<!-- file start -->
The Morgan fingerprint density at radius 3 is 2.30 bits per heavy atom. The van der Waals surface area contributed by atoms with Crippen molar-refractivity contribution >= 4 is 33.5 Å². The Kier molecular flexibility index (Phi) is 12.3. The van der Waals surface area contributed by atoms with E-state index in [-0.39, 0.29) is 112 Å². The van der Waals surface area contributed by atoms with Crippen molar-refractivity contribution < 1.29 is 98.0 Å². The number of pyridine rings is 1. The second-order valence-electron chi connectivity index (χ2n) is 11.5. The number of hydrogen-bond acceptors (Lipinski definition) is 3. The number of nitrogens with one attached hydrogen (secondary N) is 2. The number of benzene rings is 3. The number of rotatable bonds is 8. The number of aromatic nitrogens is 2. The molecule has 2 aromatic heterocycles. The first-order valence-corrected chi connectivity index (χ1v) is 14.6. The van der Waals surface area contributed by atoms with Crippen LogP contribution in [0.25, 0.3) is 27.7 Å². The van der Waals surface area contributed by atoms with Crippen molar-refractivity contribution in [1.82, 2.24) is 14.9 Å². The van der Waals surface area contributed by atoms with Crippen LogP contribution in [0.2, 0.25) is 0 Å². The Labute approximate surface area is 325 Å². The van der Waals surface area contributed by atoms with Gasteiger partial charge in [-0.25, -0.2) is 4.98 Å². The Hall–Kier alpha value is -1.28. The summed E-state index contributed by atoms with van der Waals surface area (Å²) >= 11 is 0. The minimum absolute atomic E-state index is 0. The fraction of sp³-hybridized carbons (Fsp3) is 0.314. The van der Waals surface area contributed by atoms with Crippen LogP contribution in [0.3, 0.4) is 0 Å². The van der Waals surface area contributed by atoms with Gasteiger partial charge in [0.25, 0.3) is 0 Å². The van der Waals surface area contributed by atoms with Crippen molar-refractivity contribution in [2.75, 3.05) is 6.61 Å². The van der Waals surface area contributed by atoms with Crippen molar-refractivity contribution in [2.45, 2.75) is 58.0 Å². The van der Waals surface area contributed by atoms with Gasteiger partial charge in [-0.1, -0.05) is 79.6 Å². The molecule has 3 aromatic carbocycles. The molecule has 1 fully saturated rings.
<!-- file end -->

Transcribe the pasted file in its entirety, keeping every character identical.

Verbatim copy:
The Morgan fingerprint density at radius 3 is 2.30 bits per heavy atom. The van der Waals surface area contributed by atoms with Crippen molar-refractivity contribution >= 4 is 33.5 Å². The Kier molecular flexibility index (Phi) is 12.3. The van der Waals surface area contributed by atoms with E-state index in [-0.39, 0.29) is 112 Å². The van der Waals surface area contributed by atoms with Crippen molar-refractivity contribution < 1.29 is 98.0 Å². The number of pyridine rings is 1. The second-order valence-electron chi connectivity index (χ2n) is 11.5. The number of hydrogen-bond acceptors (Lipinski definition) is 3. The number of nitrogens with one attached hydrogen (secondary N) is 2. The number of benzene rings is 3. The number of rotatable bonds is 8. The number of aromatic nitrogens is 2. The molecule has 2 aromatic heterocycles. The first-order valence-corrected chi connectivity index (χ1v) is 14.6. The van der Waals surface area contributed by atoms with Crippen LogP contribution in [0.25, 0.3) is 27.7 Å². The van der Waals surface area contributed by atoms with Crippen molar-refractivity contribution in [1.82, 2.24) is 14.9 Å². The van der Waals surface area contributed by atoms with Crippen LogP contribution in [0.2, 0.25) is 0 Å². The Labute approximate surface area is 325 Å². The van der Waals surface area contributed by atoms with Gasteiger partial charge in [-0.25, -0.2) is 4.98 Å². The Hall–Kier alpha value is -1.28. The summed E-state index contributed by atoms with van der Waals surface area (Å²) >= 11 is 0. The minimum absolute atomic E-state index is 0. The fraction of sp³-hybridized carbons (Fsp3) is 0.314. The van der Waals surface area contributed by atoms with Crippen LogP contribution in [0.3, 0.4) is 0 Å². The van der Waals surface area contributed by atoms with Gasteiger partial charge in [0.25, 0.3) is 0 Å². The van der Waals surface area contributed by atoms with Crippen molar-refractivity contribution in [2.75, 3.05) is 6.61 Å². The van der Waals surface area contributed by atoms with Crippen molar-refractivity contribution in [2.45, 2.75) is 58.0 Å². The van der Waals surface area contributed by atoms with Gasteiger partial charge in [-0.1, -0.05) is 79.6 Å². The molecule has 3 aromatic carbocycles. The molecule has 1 fully saturated rings.